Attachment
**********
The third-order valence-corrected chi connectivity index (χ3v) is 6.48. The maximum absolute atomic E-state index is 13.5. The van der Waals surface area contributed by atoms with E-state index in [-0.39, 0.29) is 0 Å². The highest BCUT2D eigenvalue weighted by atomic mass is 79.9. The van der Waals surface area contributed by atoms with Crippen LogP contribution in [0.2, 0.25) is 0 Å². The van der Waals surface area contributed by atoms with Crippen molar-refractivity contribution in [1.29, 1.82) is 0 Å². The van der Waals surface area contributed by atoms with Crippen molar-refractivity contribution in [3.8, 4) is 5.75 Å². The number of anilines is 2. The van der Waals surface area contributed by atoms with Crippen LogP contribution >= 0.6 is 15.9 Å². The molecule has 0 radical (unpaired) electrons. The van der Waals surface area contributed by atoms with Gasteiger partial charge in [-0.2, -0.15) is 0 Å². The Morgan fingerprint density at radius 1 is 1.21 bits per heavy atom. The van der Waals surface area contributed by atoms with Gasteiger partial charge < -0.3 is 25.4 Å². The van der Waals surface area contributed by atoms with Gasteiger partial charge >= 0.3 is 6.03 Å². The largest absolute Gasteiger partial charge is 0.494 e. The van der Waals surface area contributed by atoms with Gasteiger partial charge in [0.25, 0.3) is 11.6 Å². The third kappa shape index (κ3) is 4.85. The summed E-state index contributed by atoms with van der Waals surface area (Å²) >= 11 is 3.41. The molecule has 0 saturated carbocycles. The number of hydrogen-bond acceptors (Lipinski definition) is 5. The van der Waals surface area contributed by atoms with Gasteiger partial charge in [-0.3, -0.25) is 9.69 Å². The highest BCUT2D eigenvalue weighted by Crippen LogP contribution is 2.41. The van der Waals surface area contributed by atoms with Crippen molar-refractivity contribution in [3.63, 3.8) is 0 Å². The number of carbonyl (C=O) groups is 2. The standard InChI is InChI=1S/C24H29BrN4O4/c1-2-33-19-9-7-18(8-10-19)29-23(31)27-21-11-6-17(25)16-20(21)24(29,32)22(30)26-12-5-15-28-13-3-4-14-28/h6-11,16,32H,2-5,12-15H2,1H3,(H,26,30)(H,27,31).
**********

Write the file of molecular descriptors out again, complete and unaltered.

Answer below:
The third-order valence-corrected chi connectivity index (χ3v) is 6.48. The maximum absolute atomic E-state index is 13.5. The van der Waals surface area contributed by atoms with E-state index in [-0.39, 0.29) is 0 Å². The highest BCUT2D eigenvalue weighted by atomic mass is 79.9. The van der Waals surface area contributed by atoms with Crippen LogP contribution in [0.2, 0.25) is 0 Å². The van der Waals surface area contributed by atoms with Crippen molar-refractivity contribution in [1.29, 1.82) is 0 Å². The van der Waals surface area contributed by atoms with Crippen molar-refractivity contribution in [3.8, 4) is 5.75 Å². The number of anilines is 2. The van der Waals surface area contributed by atoms with Crippen LogP contribution >= 0.6 is 15.9 Å². The molecule has 0 radical (unpaired) electrons. The van der Waals surface area contributed by atoms with Gasteiger partial charge in [-0.2, -0.15) is 0 Å². The Morgan fingerprint density at radius 1 is 1.21 bits per heavy atom. The van der Waals surface area contributed by atoms with Gasteiger partial charge < -0.3 is 25.4 Å². The van der Waals surface area contributed by atoms with Gasteiger partial charge >= 0.3 is 6.03 Å². The largest absolute Gasteiger partial charge is 0.494 e. The van der Waals surface area contributed by atoms with Gasteiger partial charge in [0.25, 0.3) is 11.6 Å². The third kappa shape index (κ3) is 4.85. The summed E-state index contributed by atoms with van der Waals surface area (Å²) >= 11 is 3.41. The molecule has 0 saturated carbocycles. The number of hydrogen-bond acceptors (Lipinski definition) is 5. The van der Waals surface area contributed by atoms with Gasteiger partial charge in [-0.3, -0.25) is 9.69 Å². The highest BCUT2D eigenvalue weighted by Crippen LogP contribution is 2.41. The van der Waals surface area contributed by atoms with Crippen molar-refractivity contribution in [3.63, 3.8) is 0 Å². The number of carbonyl (C=O) groups is 2. The standard InChI is InChI=1S/C24H29BrN4O4/c1-2-33-19-9-7-18(8-10-19)29-23(31)27-21-11-6-17(25)16-20(21)24(29,32)22(30)26-12-5-15-28-13-3-4-14-28/h6-11,16,32H,2-5,12-15H2,1H3,(H,26,30)(H,27,31).